This page uses content from Wikipedia and is licensed under CC BY-SA.

Shyama Shastri

Shyama Shastri
Shyama Sastri.jpg
Born Venkata Subrahmanya
(1762-04-26)April 26, 1762
Tiruvarur, Thanjavur district, Tamil Nadu
Died 1827
Other names Shyama Krishna
Occupation Carnatic music Composer

Shyama Shastri (IAST: Śyāma Śāstri; 26 April 1762–1827) or Syama Sastri was a musician and composer of Carnatic music. He was the oldest among the Trinity of Carnatic music, Tyagaraja and Muthuswami Dikshitar being the other two.[1]

Early life and career

Shyama Shastri was born on 26 April 1762 in a Brahmin family in Tiruvarur in what is now the state of Tamil Nadu.[2][a] He received his instruction in the vedas, astrology, and other traditional subjects early on and learned music from his maternal uncle. He was later trained in music by Adiappayya, a noted durbar musician of Thanjavur.[3]

Although Śyāma Śastri did not compose as so many kritis as his two prolific contemporaries, his compositions are still well known due to the literary, melodic and rhythmic proficiency observed in them. It is said that he composed about three hundred pieces in all.

He did not have many disciples to propagate his compositions, nor was the printing press widely accessible during his time. More importantly, the scholarly nature of his compositions made them more appealing to the learned than to the lay. His compositions are far fewer in number than Tyagaraja or Dikshita. Additionally, they feature a more formal form of Telugu which borrows heavily from Sanskrit. In contrast, Tyagaraja composes in this form of Telugu but also resorts to a more colloquial dialect to which Syama Sastri does not.

There are also a number of krithis in Tamil attributed to him. Most of his compositions propitiate the goddess Kamakshi.

He composed kritis, varṇa(s) and svarajati(s) with the ankita or mudra (signature) Śyāma Krishna. He was probably the first to compose in a new form of the svarajati musical genre, where the compositions could be rendered solely in a singing or instrumental manner. Prior to this, the svarajati was primarily a dance form, and was close in structure to the dance Varṇaṃ (padavarṇaṃ).

His set of three famous svarajati(s) are intended to be sung in concert rather than danced, and are sometimes referred to as "Ratnatrayam" (Three jewels). They are Kāmākṣhī Anudinamu, Kāmākṣhī Padayugamē, and Rāvē himagiri kumāri, composed in the ragas Bhairavi, Yadukula kambhoji and Todi respectively. The former two are set to Miśra Cāpu Tāḷa, while the third is set to Ādi Tāḷa.

He was known for his ability to compose in the most complex of tāḷas.[4] He was also widely revered for his voice and singing ability during his time.

Death and legacy

Shyama Shastri died in Thanjavur in 1827. He had two sons, Panju Shastri and Subbaraya Shastri. Panju was a devoted worshipper of the deity, Bangaru Kamakshi. Subbaraya was trained in music by his father and became a gifted composer as well as a noted player of the veena. At his father's behest, he was also trained by Tyagaraja, Shyama Shastri's renowned contemporary.[3] Shyama Shastri's adopted grandson, Annasvami Shastri (1827–1900), was also a fine composer.[citation needed]

Shastri had a number of disciples who excelled at the art. Alasur Krishna Iyer became a musician at the royal durbar in Mysore. Porambur Krishna Iyer popularised many of his guru's works. Another disciple, Talagambadi Panchanada Iyer also made his mark as a composer. Another disciple named Dasari gained fame as a noted nāgaswaram player.[3]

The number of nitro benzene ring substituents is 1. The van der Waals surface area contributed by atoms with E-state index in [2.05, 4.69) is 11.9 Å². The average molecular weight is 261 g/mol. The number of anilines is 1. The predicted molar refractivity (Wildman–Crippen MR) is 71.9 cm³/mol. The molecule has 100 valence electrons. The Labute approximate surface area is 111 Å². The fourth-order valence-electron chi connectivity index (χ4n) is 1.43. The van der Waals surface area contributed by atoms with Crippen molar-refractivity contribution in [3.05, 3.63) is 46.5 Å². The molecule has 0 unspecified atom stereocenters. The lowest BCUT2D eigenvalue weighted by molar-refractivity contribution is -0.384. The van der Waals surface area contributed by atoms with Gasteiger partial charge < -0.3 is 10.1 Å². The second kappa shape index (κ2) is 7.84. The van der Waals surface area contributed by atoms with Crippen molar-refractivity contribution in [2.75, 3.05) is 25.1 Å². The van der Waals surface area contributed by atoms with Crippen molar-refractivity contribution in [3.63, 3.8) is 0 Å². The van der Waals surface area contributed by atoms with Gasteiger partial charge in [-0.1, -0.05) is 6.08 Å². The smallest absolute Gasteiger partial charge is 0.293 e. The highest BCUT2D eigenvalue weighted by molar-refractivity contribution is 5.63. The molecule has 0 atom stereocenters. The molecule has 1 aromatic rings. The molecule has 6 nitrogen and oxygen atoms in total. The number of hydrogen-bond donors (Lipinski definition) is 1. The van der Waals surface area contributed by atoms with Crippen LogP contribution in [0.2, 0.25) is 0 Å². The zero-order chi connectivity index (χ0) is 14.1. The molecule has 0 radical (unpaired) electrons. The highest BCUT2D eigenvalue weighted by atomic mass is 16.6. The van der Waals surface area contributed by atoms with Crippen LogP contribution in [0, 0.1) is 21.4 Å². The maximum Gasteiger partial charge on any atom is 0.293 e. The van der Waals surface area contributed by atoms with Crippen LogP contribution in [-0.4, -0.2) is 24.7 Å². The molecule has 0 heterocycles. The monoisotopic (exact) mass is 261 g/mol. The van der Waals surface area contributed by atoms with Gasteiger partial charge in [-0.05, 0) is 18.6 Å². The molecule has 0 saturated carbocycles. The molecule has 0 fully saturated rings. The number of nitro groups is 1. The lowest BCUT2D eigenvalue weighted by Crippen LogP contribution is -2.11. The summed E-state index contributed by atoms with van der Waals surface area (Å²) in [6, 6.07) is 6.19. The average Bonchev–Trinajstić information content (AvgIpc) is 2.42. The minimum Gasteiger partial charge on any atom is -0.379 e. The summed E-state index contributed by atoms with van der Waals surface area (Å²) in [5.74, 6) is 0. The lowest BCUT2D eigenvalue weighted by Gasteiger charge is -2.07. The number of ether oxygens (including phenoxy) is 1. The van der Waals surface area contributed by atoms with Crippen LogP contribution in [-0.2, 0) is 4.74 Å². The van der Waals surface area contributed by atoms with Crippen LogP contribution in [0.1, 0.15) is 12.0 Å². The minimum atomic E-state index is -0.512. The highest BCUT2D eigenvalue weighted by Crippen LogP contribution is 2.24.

Compositions

The below sections mention some of his compositions.

Svara Jati

Composition Raga Tāḷa Language Description
Kāmākṣhī anudinamu maruvakanē
కామాక్షీ అనుదినము మరువకనే
Bhairavi Miśra Cāpu Telugu
Kāmākṣhī padayugame sthiramaninē
Yadukulakamboji Miśra Cāpu Telugu
Rāvē himagiri kumāri
రావే హిమగిరి కుమారీ
Todi Ādi Telugu

Kriti

Composition Raga Tāḷa Language Description
Śaṅkari Śaṃkuru candra mukhī
Sanskrit: शङ्करि शंकुरु चन्द्र मुखी
Telugu Script: శఙ్కరి శంకురు చన్ద్ర ముఖీ
Sāvēri Ādi – Tiśra Gati Sanskrit
pAlayAshu mAM paradEvatE Arabhi Sanskrit
kanaka śaila vihāriṇī
Sanskrit: कनक शैल विहारिणी
Telugu Script: కనక శైల విహారిణీ
Punnāga Varāḷi Ādi Sanskrit
Birāna varālicci brōvave
బిరాన వరాలిచ్చి బ్రోవవె
Kaḷyāṇi Ādi – Tiśra Gati Telugu
Dēvī brōva samayamu
దేవీ బ్రోవ సమయము
Cintāmaṇi Telugu
kAmAkSi lOka sAkSiNi madhyamAvati Sanskrit
Himādri sutē pāhimāṃ
హిమాద్రి సుతే పాహిమాం
Kaḷyāṇi Ādi Sanskrit
Māyammā yani nē pilacite
మాయమ్మా యని నే పిలచితె
Ahiri Ādi Telugu
Mari vērē gati evvarammā
మరి వేరే గతి ఎవరమ్మా
Anandabhairavi Miśra Cāpu Telugu
Nannu brōvu lalitā
నన్ను బ్రోవు లలితా
Lalita Miśra Cāpu Telugu
O jagadambā nannu
ఓ జగదమ్బా నన్ను
Anandabhairavi Ādi Telugu
Pārvati ninu nē nera nammiti
పార్వతీ నిను నే నెర నమ్మితి
kalkaḍa Telugu
Sarōja daḷa nētri himagiri putrī
సరోజ దళ నేత్రి హిమగిరి పుత్రీ
śaṃkarābharaṇaṃ Ādi Telugu
Tallī ninnu nera namminānu vinavē
తల్లీ నిన్ను నెర నమ్మినాను వినవే
Kaḷyāṇi Miśra Cāpu Telugu
Pāhi Srī Girirājasutē Karuṇākalitē Anandabhairavī Rūpakaṃ Telugu-Sanskrit
Devī Nī Mīna Nētrī Brōva Shankarabharanam Adi Telugu
Ennēramum un Nāmam
என்னேரமும் உன் நாமம்
Pūrvikalyāni Tripūṭa Tamil
Ennēramum un Pāda Kamalam
என்னேரமும் உன் பாத கமலம்
Punnāgavarāḷi Miśra Cāpu Tamil

See also

Notes

  1. ^ Some sources state that his family was Telugu[2] while others claim that they were Tamil.[3]

References

  1. ^ P. Sambamoorthy, Great Composers, pp69–94. (Madras: The Indian Music Publishing House)
  2. ^ a b Fuller & Narasimhan 2014, p. 201.
  3. ^ a b c d OEMI:SS.
  4. ^ Gopal, Madan (1990). K.S. Gautam, ed. India through the ages. Publication Division, Ministry of Information and Broadcasting, Government of India. p. 231. 

Sources

External links